My students start this lesson out on the carpet. I tell my students to "Think about the words in the title of the scientist's job - marine biologists. Can you determine what this scientists does based on the job title or name?"
As our science lessons continue, I encourage my students build upon what they are learning. If they are able to internalize the new information about science and the various types of scientists, I began to see growth. My students start to use a scientific vocabulary. In fact, they began to think like scientists.
Using what they know, my students began to express their understanding of what a marine biologist does in the world of science.
The students view a video about marine biologist. This lesson begins on the carpet. After the video I asks questions about what we have seen. For example, the marine biologists in the video told what skills are necessary for doing his job so I ask the students, "What practices do we use in the classroom that are like the marine biologists?" The students share their answers with their shoulder partner.
I reiterate that the marine biologists listed writing, reading, mathematics, team work, and working on the computer as practices for his job. I ask the students for a tumbs-up if their shoulder partner said one of the practices I lists. Finally, I say "Why are these practices important?" A few students are allow to share with the group. Then we create an "Important Practices Chart" that will remain on the wall throughout the duration of the unit.
Now that the students know what a marine biologist does, they experience their job. The students observe a beta fish, a baby octopus, a blue crab, and a crawl fish. This is a minimal version of what a marine biologists does. My students transition from the carpet to tables by teams. The students have preassigned seats.
I call one table at a time to be seated with their hands in their laps. All students are listening intently because any violation of this request causes them to return to the carpet. I do this for the safety of everyone along with giving a reminder to NOT touch the bowls at ANY time. Next I say, "You have Five minutes to observe at each station. You must make TWO observation entries at each station in your science notebooks. You may be chosen from your table to share with the class."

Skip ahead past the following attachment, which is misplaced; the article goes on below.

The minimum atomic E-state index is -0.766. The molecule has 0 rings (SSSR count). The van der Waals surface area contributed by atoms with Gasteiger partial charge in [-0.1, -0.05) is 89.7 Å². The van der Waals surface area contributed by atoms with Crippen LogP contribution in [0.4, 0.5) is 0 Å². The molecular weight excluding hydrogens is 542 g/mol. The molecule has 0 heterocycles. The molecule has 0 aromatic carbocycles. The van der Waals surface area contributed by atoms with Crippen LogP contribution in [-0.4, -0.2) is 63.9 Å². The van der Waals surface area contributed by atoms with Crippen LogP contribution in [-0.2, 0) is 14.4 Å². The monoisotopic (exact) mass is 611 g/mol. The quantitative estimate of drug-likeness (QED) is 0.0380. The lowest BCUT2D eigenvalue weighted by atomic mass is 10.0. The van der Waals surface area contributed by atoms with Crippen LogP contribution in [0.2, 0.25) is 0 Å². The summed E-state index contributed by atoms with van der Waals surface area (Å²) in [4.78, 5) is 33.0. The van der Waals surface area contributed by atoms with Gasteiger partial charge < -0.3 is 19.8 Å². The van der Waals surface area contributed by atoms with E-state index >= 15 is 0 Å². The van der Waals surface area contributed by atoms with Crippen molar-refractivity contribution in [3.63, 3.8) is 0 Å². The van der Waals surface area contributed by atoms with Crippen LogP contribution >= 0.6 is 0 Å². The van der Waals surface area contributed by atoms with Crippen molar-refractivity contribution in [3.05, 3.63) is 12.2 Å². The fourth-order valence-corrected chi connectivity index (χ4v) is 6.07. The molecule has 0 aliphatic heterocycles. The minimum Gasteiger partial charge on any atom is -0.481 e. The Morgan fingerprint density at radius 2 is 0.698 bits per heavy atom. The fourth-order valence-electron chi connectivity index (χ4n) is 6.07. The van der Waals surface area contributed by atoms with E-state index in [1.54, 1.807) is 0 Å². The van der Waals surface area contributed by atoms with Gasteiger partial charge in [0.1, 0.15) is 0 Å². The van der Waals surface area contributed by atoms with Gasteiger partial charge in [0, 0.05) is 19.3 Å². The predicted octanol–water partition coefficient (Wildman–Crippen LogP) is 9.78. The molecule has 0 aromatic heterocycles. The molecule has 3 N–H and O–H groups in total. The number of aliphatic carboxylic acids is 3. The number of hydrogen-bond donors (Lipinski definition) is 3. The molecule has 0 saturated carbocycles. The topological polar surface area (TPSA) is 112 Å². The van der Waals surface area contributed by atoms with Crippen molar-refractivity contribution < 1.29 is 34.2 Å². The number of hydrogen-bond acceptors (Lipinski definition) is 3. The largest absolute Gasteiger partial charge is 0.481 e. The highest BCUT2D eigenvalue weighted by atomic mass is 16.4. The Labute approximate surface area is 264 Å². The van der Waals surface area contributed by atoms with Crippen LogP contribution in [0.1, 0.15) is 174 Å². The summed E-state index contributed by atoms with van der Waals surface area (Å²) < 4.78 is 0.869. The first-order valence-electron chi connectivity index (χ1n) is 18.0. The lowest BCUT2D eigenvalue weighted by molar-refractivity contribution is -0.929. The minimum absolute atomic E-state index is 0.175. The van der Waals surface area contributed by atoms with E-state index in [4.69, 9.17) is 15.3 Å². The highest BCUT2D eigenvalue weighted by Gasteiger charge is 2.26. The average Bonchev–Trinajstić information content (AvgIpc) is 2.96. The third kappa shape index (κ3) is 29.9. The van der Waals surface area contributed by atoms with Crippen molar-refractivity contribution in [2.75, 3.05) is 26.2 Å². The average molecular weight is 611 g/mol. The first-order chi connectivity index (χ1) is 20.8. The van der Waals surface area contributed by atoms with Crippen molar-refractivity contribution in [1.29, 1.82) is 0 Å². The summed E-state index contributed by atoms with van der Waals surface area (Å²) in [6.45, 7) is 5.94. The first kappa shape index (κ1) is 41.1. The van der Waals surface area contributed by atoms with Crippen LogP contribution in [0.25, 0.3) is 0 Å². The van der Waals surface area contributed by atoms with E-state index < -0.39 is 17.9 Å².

Using an internet timer with a bell, I say "begin your observations." Once the bell rings, I say, When I tell you to, "Stand up, push your chair under the table and get your pencils and science notebooks in your hand." Then I specifically model how table 1 should move to table 2; table 2 moves to table 3; table 3 moves 4; and table 4 moves to table 1. This rotation continues counter clock-wise until all teams have been to each station. Upon I completion, I call each table back to the carpet.
With the students on the carpet, I say, "Now that you have explored the work of a marine biologist, think about what you have learned?"
Then I say, "When I say begin, you have THREE minutes to review your science notebook, look for TWO things you have learned, and share with your partner. You may be called on to share out. When you finished close your notebook." I repeat the instructions two twice. I also call the students who need reinforcement to verbally walk through the steps with me. This process ensures that everyone knows what do. When the time is up, I selected one student from each table to shares their findings with the class. While students share, I evaluate their understanding as well.
Finally, I read Ocean: A Photicular Book by Carol Kaufman which offers a more in-depth look at the underwater world and gives descriptions of things found in the sea, like coral reef and sea weed. I review these words along with marine, ocean and sea after reading the book for reinforcement.
I ask students if they wonder or have additional questions about marine biologists or if they have ideas for additional investigations do be done in the future.
Finally, I say, "It is very possible that you can become a marine biologist in the future. In fact, in your youth, you can begin to study the sea world by attending summer camps." One camp to consider is Whale Camp at the Fundy Marine Science Institute in the Grand Manan Island. A brief overview of the camp is share.